The Uncommon Man

February 11, 2009

THE BIGGEST FATHERHOOD RALLY OF THE DECADE!!!!!!!


"A NATIONAL RALLY FOR RESPONSIBLE FATHERHOOD ON BEHALF OF AMERICA'S CHILDREN: A CALL TO PERSONAL RESPONSIBILITY"

WHY A RESPONSIBLE FATHERHOOD RALLY?

In honor of the 100 Year Anniversary of Father's Day holiday in America, NPCL and other partner organizations have set out to make history. The plight of Fatherhood in America is at an all-time low, and millions of children across the country are suffering from shallow or non-existing relationships with their Fathers. On June 20th, 2009, Father's across the country will take a stand together for the future parents of America: OUR KIDS.

This summer, Father's across the nation will convene at the Lincoln Memorial in Washington, DC prepared to take an oath of dedication to their children and families to be RESPONSIBLE. In the words of Fatherhood expert, Dr. Jeffery M. Johnson, "When you are a Father, you are a Father for LIFE." Transcending stereotypes, past mistakes and present fears, NPCL, Guest Speakers and Dad's across the nation strive to encourage responsible fatherhood throughout the U.S. in a powerful and unforgettable way!

LINCOLN MEMORIAL in Washington, DC

The Date is Available! However, an official confirmation that the event will be held at the Lincoln will not be made known until March 2, 2009. Check back with this site in March for a listing of Rally Chairs and Co-Chairs in your state!

HOST A LOCAL RALLY IN YOUR STATE ON JUNE 20, 2009

The Lincoln Memorial in Washington is the pending location for the National Repsonsible Fatherhood Rally. However, not all who strive to attend will be able to travel to DC for this event. In states across the country, community members and Fatherhood organizations will convene to host a Local Fatherhood Rally within their state. Check back with this site in March 2009 for a listing of Rally Chairs and Co-Chairs in your state!

For more information, visit: http://www.npclstrongfamilies.com/New_Images___Text_Layout_5.html

Posted by Aaron Buford at 09:49 AM | Comments (0)

February 04, 2009

A Call To Men: 4th Annual National Conference

A Call To Men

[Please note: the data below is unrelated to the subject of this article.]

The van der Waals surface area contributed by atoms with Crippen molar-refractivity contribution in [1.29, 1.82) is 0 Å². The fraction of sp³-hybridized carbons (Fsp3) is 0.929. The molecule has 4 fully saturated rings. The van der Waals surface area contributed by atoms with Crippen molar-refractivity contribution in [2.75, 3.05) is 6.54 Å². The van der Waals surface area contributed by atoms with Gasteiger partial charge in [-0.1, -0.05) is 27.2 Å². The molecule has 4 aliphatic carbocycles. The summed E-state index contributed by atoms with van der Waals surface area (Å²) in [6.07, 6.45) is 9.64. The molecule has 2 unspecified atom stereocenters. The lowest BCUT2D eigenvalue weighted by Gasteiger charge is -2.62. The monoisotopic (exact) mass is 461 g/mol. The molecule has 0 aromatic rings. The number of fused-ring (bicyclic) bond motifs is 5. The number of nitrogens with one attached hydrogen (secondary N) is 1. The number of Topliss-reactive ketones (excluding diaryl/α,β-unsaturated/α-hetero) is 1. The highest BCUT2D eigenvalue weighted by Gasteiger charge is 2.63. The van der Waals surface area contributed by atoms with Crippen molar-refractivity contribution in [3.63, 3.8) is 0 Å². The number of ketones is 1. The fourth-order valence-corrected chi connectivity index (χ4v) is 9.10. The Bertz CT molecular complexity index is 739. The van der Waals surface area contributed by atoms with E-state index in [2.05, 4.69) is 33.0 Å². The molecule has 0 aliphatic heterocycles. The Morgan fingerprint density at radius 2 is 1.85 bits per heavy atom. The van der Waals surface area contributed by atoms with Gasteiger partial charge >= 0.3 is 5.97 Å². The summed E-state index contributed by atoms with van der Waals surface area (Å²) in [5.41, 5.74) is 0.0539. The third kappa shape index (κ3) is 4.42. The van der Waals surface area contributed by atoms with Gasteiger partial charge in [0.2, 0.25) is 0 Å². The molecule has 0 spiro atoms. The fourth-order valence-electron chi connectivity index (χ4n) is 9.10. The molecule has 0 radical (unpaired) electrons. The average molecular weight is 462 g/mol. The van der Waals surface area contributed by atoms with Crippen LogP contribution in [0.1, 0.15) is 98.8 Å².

Stand Up - Speak Out!
4th Annual National Conference
May 21 - 22, 2009
New York City
http://www.acalltomen.org

This event will be an unprecedented gathering of men and women coming together for the purpose of increasing our knowledge while strategizing and organizing to end violence against women in our communities. We are excited and honored to have you join us in this collective effort to Stand Up and Speak Out to end domestic violence, sexual violence and all forms of violence and discrimination against women and girls.

Full Brochure
http://www.acalltomen.org/downloads/STAND%20UP%20SPEAK%20OUT.pdf

http://www.acalltomen.org

Posted by Daniel at 03:08 PM | Comments (0)

January 26, 2009

New Responsible Men Blog

Ted Rutherford of Responsible Men has launched a new blog to discuss issues surrounding oppression - in particular sexual and domestic violence.

Visit: http://responsiblemen.wordpress.com

To learn more about Responsible Men, visit their main website at: www.responsiblemen.net

Posted by Daniel at 05:01 PM | Comments (0)

December 22, 2008

Brazil, Chile, Rwanda and India: Proving What Works in Engaging Men

It is obvious that engaging men is vital to ending violence against women. But what works best to get them involved? What persuades them to change their attitudes? Will they change their actual behaviours? Providing answers to these questions would be invaluable to the growing number of anti-violence initiatives for men that are springing up around the world. A UN Trust Fund to End Violence against Women project involving organizations in Brazil, Chile, Rwanda and India is setting out to do just that.

“There is an impressive body of experiences in working with men, but also uneven evidence on and some skepticism about what the impacts actually are,” says Christine Ricardo at Brazil-based Instituto Promundo, the project’s lead organization. “Our hope is to contribute to the global evidence base on what can be done by developing evaluation models to guide future programming and advocacy.”

In each country, project partners will carry out rigorous impact evaluation studies of group workshops and campaigns targeting men between the ages of 15 and 40 in low-income communities. The workshops will engage up to 3,000 participants; the campaigns are expected to reach an additional 20,000 men. Each intervention will be tailored to the individual country, and designed to explore issues such as traditional notions of masculinity, promote alternatives to violence, and encourage positive changes in attitudes and behaviours. One particular model that the project will draw on is Program H, a Promundo initiative to involve men in supporting gender equality that has been successfully rolled out in 20 countries in Asia, Latin America and sub-Saharan Africa.